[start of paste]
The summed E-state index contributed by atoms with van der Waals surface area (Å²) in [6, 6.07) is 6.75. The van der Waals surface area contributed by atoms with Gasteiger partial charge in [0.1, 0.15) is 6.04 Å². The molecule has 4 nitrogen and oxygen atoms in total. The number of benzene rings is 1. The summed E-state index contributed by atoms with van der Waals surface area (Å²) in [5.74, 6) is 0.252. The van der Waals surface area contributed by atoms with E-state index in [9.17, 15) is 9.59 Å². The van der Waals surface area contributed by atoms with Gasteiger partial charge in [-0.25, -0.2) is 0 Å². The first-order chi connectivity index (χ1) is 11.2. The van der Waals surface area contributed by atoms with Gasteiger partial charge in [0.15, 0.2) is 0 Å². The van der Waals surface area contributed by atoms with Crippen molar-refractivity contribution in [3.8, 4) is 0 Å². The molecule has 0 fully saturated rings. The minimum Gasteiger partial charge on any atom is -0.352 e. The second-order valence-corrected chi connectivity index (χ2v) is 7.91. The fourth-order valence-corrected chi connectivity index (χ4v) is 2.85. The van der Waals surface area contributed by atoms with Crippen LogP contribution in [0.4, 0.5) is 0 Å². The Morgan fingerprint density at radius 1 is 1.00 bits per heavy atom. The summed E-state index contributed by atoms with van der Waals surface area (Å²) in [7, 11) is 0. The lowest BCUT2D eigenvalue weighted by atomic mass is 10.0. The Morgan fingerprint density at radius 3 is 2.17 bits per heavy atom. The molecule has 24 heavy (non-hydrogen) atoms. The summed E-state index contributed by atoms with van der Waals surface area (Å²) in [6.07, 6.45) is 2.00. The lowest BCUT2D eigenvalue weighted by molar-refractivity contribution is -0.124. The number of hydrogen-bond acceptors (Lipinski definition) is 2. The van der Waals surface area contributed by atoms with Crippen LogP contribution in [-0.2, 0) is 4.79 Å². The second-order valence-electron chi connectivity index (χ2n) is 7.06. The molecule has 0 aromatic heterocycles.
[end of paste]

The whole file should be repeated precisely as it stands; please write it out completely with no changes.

The summed E-state index contributed by atoms with van der Waals surface area (Å²) in [6, 6.07) is 6.75. The van der Waals surface area contributed by atoms with Gasteiger partial charge in [0.1, 0.15) is 6.04 Å². The molecule has 4 nitrogen and oxygen atoms in total. The number of benzene rings is 1. The summed E-state index contributed by atoms with van der Waals surface area (Å²) in [5.74, 6) is 0.252. The van der Waals surface area contributed by atoms with E-state index in [9.17, 15) is 9.59 Å². The van der Waals surface area contributed by atoms with Gasteiger partial charge in [-0.25, -0.2) is 0 Å². The first-order chi connectivity index (χ1) is 11.2. The van der Waals surface area contributed by atoms with Gasteiger partial charge in [0.15, 0.2) is 0 Å². The van der Waals surface area contributed by atoms with Crippen molar-refractivity contribution in [3.8, 4) is 0 Å². The molecule has 0 fully saturated rings. The minimum Gasteiger partial charge on any atom is -0.352 e. The second-order valence-corrected chi connectivity index (χ2v) is 7.91. The fourth-order valence-corrected chi connectivity index (χ4v) is 2.85. The van der Waals surface area contributed by atoms with Crippen LogP contribution in [0.4, 0.5) is 0 Å². The Morgan fingerprint density at radius 1 is 1.00 bits per heavy atom. The summed E-state index contributed by atoms with van der Waals surface area (Å²) in [7, 11) is 0. The lowest BCUT2D eigenvalue weighted by atomic mass is 10.0. The Morgan fingerprint density at radius 3 is 2.17 bits per heavy atom. The molecule has 24 heavy (non-hydrogen) atoms. The summed E-state index contributed by atoms with van der Waals surface area (Å²) in [6.07, 6.45) is 2.00. The lowest BCUT2D eigenvalue weighted by molar-refractivity contribution is -0.124. The number of hydrogen-bond acceptors (Lipinski definition) is 2. The van der Waals surface area contributed by atoms with Crippen LogP contribution in [-0.2, 0) is 4.79 Å². The second-order valence-electron chi connectivity index (χ2n) is 7.06. The molecule has 0 aromatic heterocycles.